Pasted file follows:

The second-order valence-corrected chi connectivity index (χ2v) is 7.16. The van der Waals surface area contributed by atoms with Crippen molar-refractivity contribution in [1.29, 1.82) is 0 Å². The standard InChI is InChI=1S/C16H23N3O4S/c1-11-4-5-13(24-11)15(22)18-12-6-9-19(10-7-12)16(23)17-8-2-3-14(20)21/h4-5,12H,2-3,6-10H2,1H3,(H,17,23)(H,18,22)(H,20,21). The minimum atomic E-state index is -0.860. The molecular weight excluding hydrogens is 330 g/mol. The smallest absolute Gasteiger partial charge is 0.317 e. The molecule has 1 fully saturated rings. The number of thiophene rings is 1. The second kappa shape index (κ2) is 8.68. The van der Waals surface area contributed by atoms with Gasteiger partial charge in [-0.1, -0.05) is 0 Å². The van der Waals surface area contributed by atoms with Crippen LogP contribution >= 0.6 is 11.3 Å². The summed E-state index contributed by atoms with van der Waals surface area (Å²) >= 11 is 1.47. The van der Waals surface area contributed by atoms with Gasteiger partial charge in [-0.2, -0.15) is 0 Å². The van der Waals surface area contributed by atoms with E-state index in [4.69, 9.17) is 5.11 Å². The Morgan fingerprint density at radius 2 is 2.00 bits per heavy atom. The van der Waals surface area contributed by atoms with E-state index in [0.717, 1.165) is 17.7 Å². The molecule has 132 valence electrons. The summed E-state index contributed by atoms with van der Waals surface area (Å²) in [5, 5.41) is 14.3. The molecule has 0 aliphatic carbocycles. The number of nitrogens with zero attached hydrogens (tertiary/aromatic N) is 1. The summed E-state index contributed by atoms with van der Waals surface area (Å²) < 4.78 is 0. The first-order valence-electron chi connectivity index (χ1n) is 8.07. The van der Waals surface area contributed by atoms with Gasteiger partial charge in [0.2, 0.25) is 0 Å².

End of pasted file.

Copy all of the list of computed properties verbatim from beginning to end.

The second-order valence-corrected chi connectivity index (χ2v) is 7.16. The van der Waals surface area contributed by atoms with Crippen molar-refractivity contribution in [1.29, 1.82) is 0 Å². The standard InChI is InChI=1S/C16H23N3O4S/c1-11-4-5-13(24-11)15(22)18-12-6-9-19(10-7-12)16(23)17-8-2-3-14(20)21/h4-5,12H,2-3,6-10H2,1H3,(H,17,23)(H,18,22)(H,20,21). The minimum atomic E-state index is -0.860. The molecular weight excluding hydrogens is 330 g/mol. The smallest absolute Gasteiger partial charge is 0.317 e. The molecule has 1 fully saturated rings. The number of thiophene rings is 1. The second kappa shape index (κ2) is 8.68. The van der Waals surface area contributed by atoms with Gasteiger partial charge in [-0.1, -0.05) is 0 Å². The van der Waals surface area contributed by atoms with Crippen LogP contribution >= 0.6 is 11.3 Å². The summed E-state index contributed by atoms with van der Waals surface area (Å²) >= 11 is 1.47. The van der Waals surface area contributed by atoms with Gasteiger partial charge in [-0.2, -0.15) is 0 Å². The van der Waals surface area contributed by atoms with E-state index in [4.69, 9.17) is 5.11 Å². The Morgan fingerprint density at radius 2 is 2.00 bits per heavy atom. The van der Waals surface area contributed by atoms with E-state index in [0.717, 1.165) is 17.7 Å². The molecule has 132 valence electrons. The summed E-state index contributed by atoms with van der Waals surface area (Å²) in [5, 5.41) is 14.3. The molecule has 0 aliphatic carbocycles. The number of nitrogens with zero attached hydrogens (tertiary/aromatic N) is 1. The summed E-state index contributed by atoms with van der Waals surface area (Å²) < 4.78 is 0. The first-order valence-electron chi connectivity index (χ1n) is 8.07. The van der Waals surface area contributed by atoms with Gasteiger partial charge in [0.2, 0.25) is 0 Å².